The act of using a pencil and paper provides more time for me to visualize the “story.” I’m comfortable allowing my mind to wander as I develop my thoughts. Whereas, at the computer I feel compelled to finish then move on. This need is a holdover from my graduate studies when a researcher had to book time days in advance on a main frame computer terminal. No PCs.

My creative style works well for me. Yours may differ.

Even today I struggle to provide the same reading attention to an onscreen script or novel as I did to a “hard copy” manuscript. Subsequently it takes me slightly longer to read on screen than on paper. Speed reading techniques are not the same.

There is an abundance of research beyond the scope of this article that has, as far back as the mid-sixties, examined the pros and cons of paper vs. screen. I’m sure a similar discussion occurred during the clay tablet, to papyrus, to paper eras.

The results of this research are problematic for current screenwriting methodology.

Digital Eye Strain - Google

Digital Eye Strain - Google

Today, for a variety of physiological and psychological reasons, screen reading is perceived as slower, less accurate and more tiresome. The studies are inconclusive for those who grew up with a digital device as the only means to read and study.

From a writer’s point of view one of the major differences today is the length of the “onscreen page.” Depending on screen size, orientation and font, that page can be as much as fifty percent shorter. In most cases it is no longer an 11 inch page.

The net effect is your screenplay / novel just became up to twice as long.

In newspaper parlance, we now have to entice the reader to read “below the fold” (to the bottom of the standard pdf 8.5 x 11 inch page) to continue the story.

Support from science aside, if you are a Traditional or Transitional you have probably experienced some degree of eye strain, distraction or mind drift when you read from a display vs. from paper.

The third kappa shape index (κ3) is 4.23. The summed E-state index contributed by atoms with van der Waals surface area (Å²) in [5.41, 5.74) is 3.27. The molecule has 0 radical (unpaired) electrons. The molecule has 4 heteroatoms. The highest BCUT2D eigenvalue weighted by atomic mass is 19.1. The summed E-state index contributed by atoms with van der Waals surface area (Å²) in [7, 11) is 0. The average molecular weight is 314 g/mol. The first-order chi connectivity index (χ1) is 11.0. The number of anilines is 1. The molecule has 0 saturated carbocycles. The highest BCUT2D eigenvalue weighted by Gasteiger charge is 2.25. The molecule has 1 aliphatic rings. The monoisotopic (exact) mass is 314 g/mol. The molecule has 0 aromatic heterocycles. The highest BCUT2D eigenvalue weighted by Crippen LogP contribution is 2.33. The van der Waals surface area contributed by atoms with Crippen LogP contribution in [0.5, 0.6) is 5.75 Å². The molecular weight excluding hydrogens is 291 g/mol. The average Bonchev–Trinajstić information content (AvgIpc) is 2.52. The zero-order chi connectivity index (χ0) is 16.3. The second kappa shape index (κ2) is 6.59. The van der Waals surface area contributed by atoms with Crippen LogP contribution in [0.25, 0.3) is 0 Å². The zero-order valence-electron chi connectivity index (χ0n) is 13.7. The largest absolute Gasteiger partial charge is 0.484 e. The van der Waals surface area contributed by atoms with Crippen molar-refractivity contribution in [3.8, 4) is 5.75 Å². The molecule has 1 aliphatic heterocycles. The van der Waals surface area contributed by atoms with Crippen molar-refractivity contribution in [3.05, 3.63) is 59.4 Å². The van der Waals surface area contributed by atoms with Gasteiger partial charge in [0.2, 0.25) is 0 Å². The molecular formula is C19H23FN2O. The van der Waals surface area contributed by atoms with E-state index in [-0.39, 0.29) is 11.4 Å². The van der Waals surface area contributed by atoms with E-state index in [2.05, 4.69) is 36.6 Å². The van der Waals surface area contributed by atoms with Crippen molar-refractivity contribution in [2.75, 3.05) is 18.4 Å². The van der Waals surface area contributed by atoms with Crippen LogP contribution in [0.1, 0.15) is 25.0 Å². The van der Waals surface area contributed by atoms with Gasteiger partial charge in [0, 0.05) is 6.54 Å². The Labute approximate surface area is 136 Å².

Think of a professional reader glued to a screen all day. What keeps them glued to your pages?

My contention in Adapt-A-Phobia Part 1 was that a new style of writing for the video screen must evolve. We no longer use a typewriter and an 8.5 x 11 inch sheet of paper. Today we view text on a variety of devices, and in a variety of fonts and sizes. Old paradigms must evolve.

This is not a science paper or abstract so I have not included footnotes or citations, I include just some of the salient research. Contact me at The Readers for citations. Visualization research by others has demonstrated three major schools of thought on how a left to right reader views a web/screen based page. (Think first part of your script’s first page.)

Major Reading Patterns

  • The “F” pattern principally for text only based pages
  • The “Z” pattern primarily for text with pictures
  • The “Gutenberg Diagram” which is essentially from upper left to lower right.

Screenwriters or novelists, who create text only “pages,” need only be concerned with the “F” Pattern. With need to pay special attention to what is at the bottom of each “screen page.”